For Canadians in 2014, there will be some changes to three existing tax credits. This includes the lifetime capital gains exemption, the adoption expense tax credit and the hiring credit for small businesses. This also includes the introduction of the first time donor’s super credit.
Did you know that every year millions of dollars in tax credits go completely unclaimed? This is because the average Canadian is generally not aware of the credits he or she can claim. Hi, my name is Allan Madan, your trusted accountant, and in this article about personal tax credits for 2014, I will discuss changes to existing tax credits and deductions as well as introduce a completely new tax credit for the 2013, and subsequent tax years.
Lifetime Capital Gains Exemption:
The first major change when it comes to personal tax credits for 2014 is to the lifetime capital gains exemption. Among the many ways that Canada’s tax system supports small business owners is through the lifetime capital gains exemption. The lifetime capital gains exemption means that when you, as a small business owner, sell your shares, you do not have to pay tax on the gain up to a certain limit.
Starting in 2014, the lifetime capital gains exemption will increase from $750,000 to $800,000. In addition, future increases to the lifetime capital gains exemption, for the first time ever, will be indexed to inflation.
Adoption Expense Tax Credit:
The second change to personal tax credits for this year is to the adoption expense tax credit. The adoption expense tax credit is a non-refundable tax credit equal to 15% of the adoption expenses that you incur for adopting a child below 18. The time period for claiming the adoption expense tax credit starts from the time that you, as a parent, are matched with a potential child to adopt, and ends at the time the child is permanently placed in your home.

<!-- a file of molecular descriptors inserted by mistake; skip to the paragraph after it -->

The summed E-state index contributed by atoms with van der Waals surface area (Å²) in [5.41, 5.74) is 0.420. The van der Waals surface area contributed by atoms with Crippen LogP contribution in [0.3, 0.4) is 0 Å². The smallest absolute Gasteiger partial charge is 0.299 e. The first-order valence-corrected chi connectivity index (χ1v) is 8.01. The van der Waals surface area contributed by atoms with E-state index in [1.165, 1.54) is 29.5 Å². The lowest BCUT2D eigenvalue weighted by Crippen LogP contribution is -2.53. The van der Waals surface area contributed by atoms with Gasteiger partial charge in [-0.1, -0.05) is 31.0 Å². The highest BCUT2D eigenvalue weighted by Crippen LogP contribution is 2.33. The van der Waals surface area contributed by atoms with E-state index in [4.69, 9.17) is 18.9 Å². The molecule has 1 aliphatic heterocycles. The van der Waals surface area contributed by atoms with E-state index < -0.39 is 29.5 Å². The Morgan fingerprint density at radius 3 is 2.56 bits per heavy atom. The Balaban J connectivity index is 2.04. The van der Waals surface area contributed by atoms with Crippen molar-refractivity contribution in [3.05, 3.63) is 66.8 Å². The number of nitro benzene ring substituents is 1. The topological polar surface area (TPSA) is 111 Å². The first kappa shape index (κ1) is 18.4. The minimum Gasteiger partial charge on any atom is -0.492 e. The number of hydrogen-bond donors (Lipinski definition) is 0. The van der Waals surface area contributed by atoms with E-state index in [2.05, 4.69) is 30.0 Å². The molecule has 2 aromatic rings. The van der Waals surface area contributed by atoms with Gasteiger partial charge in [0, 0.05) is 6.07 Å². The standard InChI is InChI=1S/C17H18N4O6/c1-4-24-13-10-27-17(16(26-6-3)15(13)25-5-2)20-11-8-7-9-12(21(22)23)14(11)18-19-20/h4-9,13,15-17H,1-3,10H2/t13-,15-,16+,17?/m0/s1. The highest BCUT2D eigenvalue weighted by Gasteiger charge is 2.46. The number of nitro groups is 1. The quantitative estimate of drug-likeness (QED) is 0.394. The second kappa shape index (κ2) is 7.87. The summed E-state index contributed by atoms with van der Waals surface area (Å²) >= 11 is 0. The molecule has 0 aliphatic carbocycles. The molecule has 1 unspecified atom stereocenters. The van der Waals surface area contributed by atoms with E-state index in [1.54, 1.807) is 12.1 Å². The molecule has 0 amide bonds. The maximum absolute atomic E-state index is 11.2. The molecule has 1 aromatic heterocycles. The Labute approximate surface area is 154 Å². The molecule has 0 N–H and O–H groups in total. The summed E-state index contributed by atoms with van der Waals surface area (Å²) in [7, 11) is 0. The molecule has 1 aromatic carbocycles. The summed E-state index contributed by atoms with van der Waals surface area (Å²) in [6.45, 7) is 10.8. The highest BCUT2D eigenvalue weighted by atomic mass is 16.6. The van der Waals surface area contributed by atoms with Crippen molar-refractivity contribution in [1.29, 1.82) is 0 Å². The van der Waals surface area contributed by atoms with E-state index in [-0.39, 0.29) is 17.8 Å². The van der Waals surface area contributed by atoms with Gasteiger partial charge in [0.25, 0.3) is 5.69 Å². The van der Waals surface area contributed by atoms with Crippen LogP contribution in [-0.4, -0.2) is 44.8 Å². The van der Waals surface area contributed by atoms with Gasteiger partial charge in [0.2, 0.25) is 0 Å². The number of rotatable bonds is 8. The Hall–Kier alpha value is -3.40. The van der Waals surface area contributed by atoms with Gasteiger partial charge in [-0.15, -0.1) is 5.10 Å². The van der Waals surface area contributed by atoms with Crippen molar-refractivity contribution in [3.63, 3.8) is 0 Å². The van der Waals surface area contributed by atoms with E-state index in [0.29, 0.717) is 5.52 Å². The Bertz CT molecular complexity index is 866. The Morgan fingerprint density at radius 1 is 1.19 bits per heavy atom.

The major change to this credit is to the adoption period, so early adoption expenses can be claimed for the purposes of this credit. The adoption period now starts at the earlier of: the time the adoptive parent makes an application to register with a ministry responsible for adoptions; at the time when an application is made with an agency licensed by the provincial government; or the time that an adoption related application is made to a Canadian court.
Hiring Credit for Small Businesses:
The third change to individual tax credits for 2014 is to the hiring credit for small businesses for the 2013 tax year. The hiring credit is up to $1,000. Now, it’s only available for small businesses that have employment insurance premiums of less than $15,000 in the 2012 year. This hiring credit provides much needed relief to small business owners to reduce their labour costs.
First Time Donor’s Super Tax Credit:
For 2014, there is a new personal tax credit that you can claim. This is a new tax credit on top of the existing donation’s tax credit for first time donors. This new tax credit has increased the donation tax credit by 25% for the first $1,000 donation that you make. Once the 25% increase is factored in you will receive a whopping 40% tax credit for the first $200 of donations made as a first time donor, and 54% on donations made from $200 to $1,000. This tax credit has an expiry date of 2017, so please make sure you take advantage of it before it’s too late.
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The information provided on this page is intended to provide general information. The information does not take into account your personal situation and is not intended to be used without consultation from accounting and financial professionals. Allan Madan and Madan Chartered Accountant will not be held liable for any problems that arise from the usage of the information provided on this page.